- Most organizations are terrible at providing honest feedback. The annual evaluation exercise is often short, artificial, and mealy-mouthed.
- Nothing stands in the way of frequent, candid feedback except habit and corporate culture.
- Knowledge is the foundation of great performance.
- Most organizations are not intellectually stimulating. Rather than offering opportunities to learn and rewarding curiosity, the typical organization leaves inquisitive employees to find their own ways to learn.
RSPA Recommended Read Rating: 8.5/10
This is petty of me, but I would have awarded the book a higher score (at least a half point more) if Colvin hadn’t taken this shot at my hometown: “Erie, Pennsylvania is sufficiently remote and unglamorous that the business leader can develop without national media scrutiny.” I mean I know I don’t live in New York or L.A., but “remote” and “unglamorous”? Yes, our airport only has six flights a day, but we do have running water!
Back to the substance of the book, I hope you gleaned two key lessons from those excerpts:
- Attract and retain people on your team who are passionate about learning and self-improvement.
- If you don’t intentionally develop your people, your business will lag behind others and/or you will lose staff to companies that make development a priority.
That second part can be especially difficult for SMB VARs and ISVs. It’s not like you have an HR department to task with running these programs or a giant pile of cash set aside for hiring consultants or purchasing educational programs.
But you do have options. Here’s a list that I’ve personally embraced or seen RSPA members execute to develop their people:
- Fund book purchases for your staff. For about $20 a book, your team can be exposed to world-class research and expertise. After the employee (or your entire team) reads a book, sit down with them to discuss what they learned and how they can apply that. Here’s a list of books I personally recommend, and if you would like a book discussion outline, shoot me a note and I’m happy to send one your way.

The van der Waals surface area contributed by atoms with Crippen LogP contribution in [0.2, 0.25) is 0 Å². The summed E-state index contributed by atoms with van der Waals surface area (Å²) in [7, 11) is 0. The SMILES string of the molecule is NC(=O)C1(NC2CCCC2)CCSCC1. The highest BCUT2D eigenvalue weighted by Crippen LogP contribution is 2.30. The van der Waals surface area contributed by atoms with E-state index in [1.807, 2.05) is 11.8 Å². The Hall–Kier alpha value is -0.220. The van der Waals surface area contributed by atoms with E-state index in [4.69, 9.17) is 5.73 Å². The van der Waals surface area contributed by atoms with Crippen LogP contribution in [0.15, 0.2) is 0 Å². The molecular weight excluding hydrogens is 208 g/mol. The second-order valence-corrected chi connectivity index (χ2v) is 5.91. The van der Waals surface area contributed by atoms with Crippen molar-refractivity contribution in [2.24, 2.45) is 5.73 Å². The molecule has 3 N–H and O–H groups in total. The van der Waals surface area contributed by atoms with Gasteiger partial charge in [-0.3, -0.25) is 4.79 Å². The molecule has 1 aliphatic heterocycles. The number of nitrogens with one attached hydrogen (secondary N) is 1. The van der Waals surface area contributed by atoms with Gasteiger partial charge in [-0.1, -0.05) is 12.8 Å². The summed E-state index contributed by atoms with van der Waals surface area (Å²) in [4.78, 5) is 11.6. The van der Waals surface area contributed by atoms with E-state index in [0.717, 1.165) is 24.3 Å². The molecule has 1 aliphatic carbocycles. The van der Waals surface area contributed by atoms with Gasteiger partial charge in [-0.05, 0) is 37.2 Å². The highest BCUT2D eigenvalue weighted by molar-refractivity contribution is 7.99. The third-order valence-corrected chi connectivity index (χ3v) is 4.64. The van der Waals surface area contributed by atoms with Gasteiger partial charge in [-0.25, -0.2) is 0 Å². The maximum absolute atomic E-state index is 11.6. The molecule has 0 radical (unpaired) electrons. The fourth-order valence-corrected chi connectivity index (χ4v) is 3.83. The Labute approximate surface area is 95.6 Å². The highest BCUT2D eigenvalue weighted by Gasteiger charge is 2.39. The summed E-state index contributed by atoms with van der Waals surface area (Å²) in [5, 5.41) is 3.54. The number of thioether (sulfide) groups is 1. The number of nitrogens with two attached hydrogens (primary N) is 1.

- If you truly don’t have any money to spend on development, subscribe to YouTube channels and podcasts. A few pods I recommend are Read To Lead with Jeff Brown, Coaching for Leaders with Dave Stachowiak, and the HBR IdeaCast by Harvard Business Review. If you and your team desire industry-specific content, recommended pods are The Restaurant Technology Guys with Jeremy Julian of RSPA member CBS NorthStar; Killing IT with Ryan Morris, Dave Sobel, and Karl Palachuk; and, of course, the RSPA’s Trusted Advisor Podcast.
- Visit the RSPA Academy library. It has so much on-demand content available – including presentations from past RetailNOW conferences – that you could avoid human contact for several months (again) and keep yourself occupied. Access to RSPA Academy on-demand resources is free with your association membership.
- On Aug. 26-27, you and your team can attend the RSPA Academy Education Online Symposium which will feature 20+ hours of industry-specific education for less than $2 per session.
- The RSPA works with high-initiative, growth-oriented VARs and ISVs to improve their organization by helping them host staff professional development workshops via videoconference. The most popular topics are Customer Service, Communication, and Accountability. You can drop me a line for more details or check out these Twitter comments from satisfied RSPA member POS Supply Solutions.
Take action today to improve your people, their performance, and your outcomes. I know you can do it – and Colvin agrees with me. He writes, “Great performance is not reserved for a preordained few. It is available to you and to everyone.”
Purchase your copy of Talent Is Overrated here.